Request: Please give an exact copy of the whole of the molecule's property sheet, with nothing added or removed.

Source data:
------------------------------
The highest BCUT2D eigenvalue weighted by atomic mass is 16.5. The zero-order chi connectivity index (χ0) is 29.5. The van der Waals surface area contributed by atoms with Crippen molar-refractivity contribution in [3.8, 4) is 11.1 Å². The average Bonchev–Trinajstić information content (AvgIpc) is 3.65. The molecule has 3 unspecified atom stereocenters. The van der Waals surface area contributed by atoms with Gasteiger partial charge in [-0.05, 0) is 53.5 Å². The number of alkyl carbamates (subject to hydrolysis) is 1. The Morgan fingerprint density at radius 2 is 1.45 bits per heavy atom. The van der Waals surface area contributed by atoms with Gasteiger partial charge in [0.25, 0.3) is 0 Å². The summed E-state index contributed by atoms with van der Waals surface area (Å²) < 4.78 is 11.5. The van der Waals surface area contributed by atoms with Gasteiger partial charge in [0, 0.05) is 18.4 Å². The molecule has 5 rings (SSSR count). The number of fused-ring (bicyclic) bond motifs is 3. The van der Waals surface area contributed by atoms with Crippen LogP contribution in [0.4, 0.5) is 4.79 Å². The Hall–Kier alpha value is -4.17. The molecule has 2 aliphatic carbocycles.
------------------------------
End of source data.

The highest BCUT2D eigenvalue weighted by atomic mass is 16.5. The zero-order chi connectivity index (χ0) is 29.5. The van der Waals surface area contributed by atoms with Crippen molar-refractivity contribution in [3.8, 4) is 11.1 Å². The average Bonchev–Trinajstić information content (AvgIpc) is 3.65. The molecule has 3 unspecified atom stereocenters. The van der Waals surface area contributed by atoms with Gasteiger partial charge in [-0.05, 0) is 53.5 Å². The number of alkyl carbamates (subject to hydrolysis) is 1. The Morgan fingerprint density at radius 2 is 1.45 bits per heavy atom. The van der Waals surface area contributed by atoms with Gasteiger partial charge in [0.25, 0.3) is 0 Å². The summed E-state index contributed by atoms with van der Waals surface area (Å²) < 4.78 is 11.5. The van der Waals surface area contributed by atoms with Gasteiger partial charge in [0, 0.05) is 18.4 Å². The molecule has 5 rings (SSSR count). The number of fused-ring (bicyclic) bond motifs is 3. The van der Waals surface area contributed by atoms with Crippen LogP contribution in [0.4, 0.5) is 4.79 Å². The Hall–Kier alpha value is -4.17. The molecule has 2 aliphatic carbocycles.